This is the story God sent Nathan to tell David and the Bible says that when David hears this story his anger towards this man is greatly kindled.  “As the Lord lives,” David declared, “the man who has done this thing deserves to die!”  And Nathan turns to the king and simply says, “You are the man!”


I’ve often wondered why Nathan came to David in this way.  Why tell a story?  Why not just lay out the facts, “David, God knows what you did with Bathsheba and with Uriah.  You are not going to get away with it.”  For some reason, however, a frontal attack like that was not Nathan’s approach.  Instead, he stalks his prey cunningly.  Instead of condemning David’s sin outright, Nathan leads the king to recognize his sin by first recognizing his sin in the life of another.  Could this be because Nathan knew it is always easier to see sin in the lives of others than to see the same sin in our own lives?  Isn’t it the guilty person who is most anxious to see the guilt in another so that they can feel better about themselves?  Pay attention to the sin you most despise in others and you will likely identify the sin you are desperately trying to ignore in yourself.


It was pointed out to me this week that Nathan came at David this way because he knew he was not sent by God to condemn but rather to convert.[6]  David was guilty, yes.  No question.  But had his guilt been thrown in his face do you think he would have owned it?  Think about yourself.  How do you typically respond when somebody condemns you for your shortcomings?  We shift the blame.  We attempt to justify and rationalize.  We deny.  We plead ignorance.  We argue it was out of character.


What we see here is the shrewd grace of God at work.  You see, God never comes to condemn.  Do you know that?  Is God justified in condemning us?  Of course.  But that is never what God is after, with David or with us.  After all, remember God’s greatest attempt to come and confront our sin had nothing to with condemnation.  John 3:17 makes clear, “God did not send his Son into the world to condemn the world, but in order that the world might be saved through him.”


Can you see that this is always how God acts towards sin, in the Old as well as the New Testament?   Nathan is not sent to condemn David but is sent to convert David, to help David see his sin, admit his sin, turn from his sin and, in doing so, find his sin forgiven.


Every one of us needs God to send a Nathan or two into our lives, people who come not to condemn the sin in us but who come neither to ignore the sin in us.  We also need to be Nathan for others in our lives, willing to speak the truth in love to one another about specific sin in our lives in ways that get around third-person defenses and help us towards first-person recognition which leads to grace and restoration.[7]  Consider yourself blessed if you have had friends, or family members, or teachers, or pastors who have been Nathan to you in your life.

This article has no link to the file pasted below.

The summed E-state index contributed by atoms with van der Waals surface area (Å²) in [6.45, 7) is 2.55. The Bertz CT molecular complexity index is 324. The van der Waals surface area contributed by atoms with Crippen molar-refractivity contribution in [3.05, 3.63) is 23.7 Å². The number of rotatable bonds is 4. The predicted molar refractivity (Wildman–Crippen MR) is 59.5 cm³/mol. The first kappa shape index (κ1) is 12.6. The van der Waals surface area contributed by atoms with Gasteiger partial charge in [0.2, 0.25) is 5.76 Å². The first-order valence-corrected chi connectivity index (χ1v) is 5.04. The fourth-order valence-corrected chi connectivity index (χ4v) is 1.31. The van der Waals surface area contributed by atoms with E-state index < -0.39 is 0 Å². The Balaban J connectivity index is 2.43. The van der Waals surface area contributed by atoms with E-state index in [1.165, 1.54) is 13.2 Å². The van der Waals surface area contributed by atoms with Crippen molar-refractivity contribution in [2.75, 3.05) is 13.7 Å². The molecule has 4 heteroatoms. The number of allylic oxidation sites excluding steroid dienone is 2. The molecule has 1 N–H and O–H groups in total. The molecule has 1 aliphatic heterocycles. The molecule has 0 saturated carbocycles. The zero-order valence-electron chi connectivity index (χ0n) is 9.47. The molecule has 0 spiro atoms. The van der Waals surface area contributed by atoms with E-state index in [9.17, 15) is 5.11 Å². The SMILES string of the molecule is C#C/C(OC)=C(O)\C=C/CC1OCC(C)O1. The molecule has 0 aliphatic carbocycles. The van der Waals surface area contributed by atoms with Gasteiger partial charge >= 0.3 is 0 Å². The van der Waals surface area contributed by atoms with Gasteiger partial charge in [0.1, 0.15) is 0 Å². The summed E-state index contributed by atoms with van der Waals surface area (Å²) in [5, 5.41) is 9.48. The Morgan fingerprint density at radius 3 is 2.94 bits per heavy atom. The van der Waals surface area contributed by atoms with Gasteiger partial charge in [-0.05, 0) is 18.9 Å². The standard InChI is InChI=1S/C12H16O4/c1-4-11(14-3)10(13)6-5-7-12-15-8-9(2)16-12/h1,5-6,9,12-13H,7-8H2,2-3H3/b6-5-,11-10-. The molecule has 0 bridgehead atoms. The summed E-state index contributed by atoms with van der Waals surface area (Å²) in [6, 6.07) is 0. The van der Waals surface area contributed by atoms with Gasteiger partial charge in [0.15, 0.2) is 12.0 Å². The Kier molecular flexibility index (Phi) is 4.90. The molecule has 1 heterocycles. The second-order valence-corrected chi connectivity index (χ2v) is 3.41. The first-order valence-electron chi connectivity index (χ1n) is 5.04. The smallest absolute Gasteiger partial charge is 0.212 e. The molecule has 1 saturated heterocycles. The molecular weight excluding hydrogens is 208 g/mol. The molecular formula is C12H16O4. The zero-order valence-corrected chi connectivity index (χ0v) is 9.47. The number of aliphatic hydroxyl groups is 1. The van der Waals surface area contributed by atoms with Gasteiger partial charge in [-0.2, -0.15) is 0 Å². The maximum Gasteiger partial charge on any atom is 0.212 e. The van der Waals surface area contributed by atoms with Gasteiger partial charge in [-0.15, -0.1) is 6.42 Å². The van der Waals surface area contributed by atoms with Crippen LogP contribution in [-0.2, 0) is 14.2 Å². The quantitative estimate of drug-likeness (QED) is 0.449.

Nathan’s message to David is twofold.  First, David needs to recognize that he is the man.  The sin he hates in another is the sin God hates in him.  And because of David’s sin there will now be consequences.  There already have been.  A family is ruined.  People are dead.  Trust is lost.  And the consequences will continue.  David learns that the violence he has shown to others will turn back around and come to him.  Nathan tells him that his royal house will never know peace.  He also tells him that the child growing in the womb of his wife will not live.  Because of his sinful choices, painful consequences are in store.


This is a hard truth that we see evidenced everywhere we look today.  Addiction, disease, violence, faithlessness, dishonor are passed from generation to generation in every society and community and family on earth.  We sin and our children inherit our sin and its consequences.  A great deal of the hardship you face in life is a direct result of either your sin or the sin of those around you or before you.  And we can ask why God allows it, why God doesn’t just put a stop to it, how this all fits into God’s sovereign plan, but these questions are never all that helpful because while we know our Heavenly Father could certainly intervene and take away the immediate consequences of our sin, he often does not.  Come to think of it, neither did my own human parents who often allowed me to experience the consequences of my own poor choices and did so because they loved me.


In the moment he is confronted with all this David makes the first good decision of this entire story.  In II Samuel 12:13 we read, “David said to Nathan, ‘I have sinned against the Lord.’”  There is no more denial, no more excuses, no more covering up.  He simply agrees with God about the evil and the sin in his heart.  And notice, he agrees that it’s not that his sin is against Bathsheeba, or against Uriah, or against the others killed in battle, but that his sin is ultimately against the Lord, as all sin us ultimately against the Lord because sin is never just about lust, or greed, or malice, or deceit but sin is instead always about trusting in something, anything, other than God.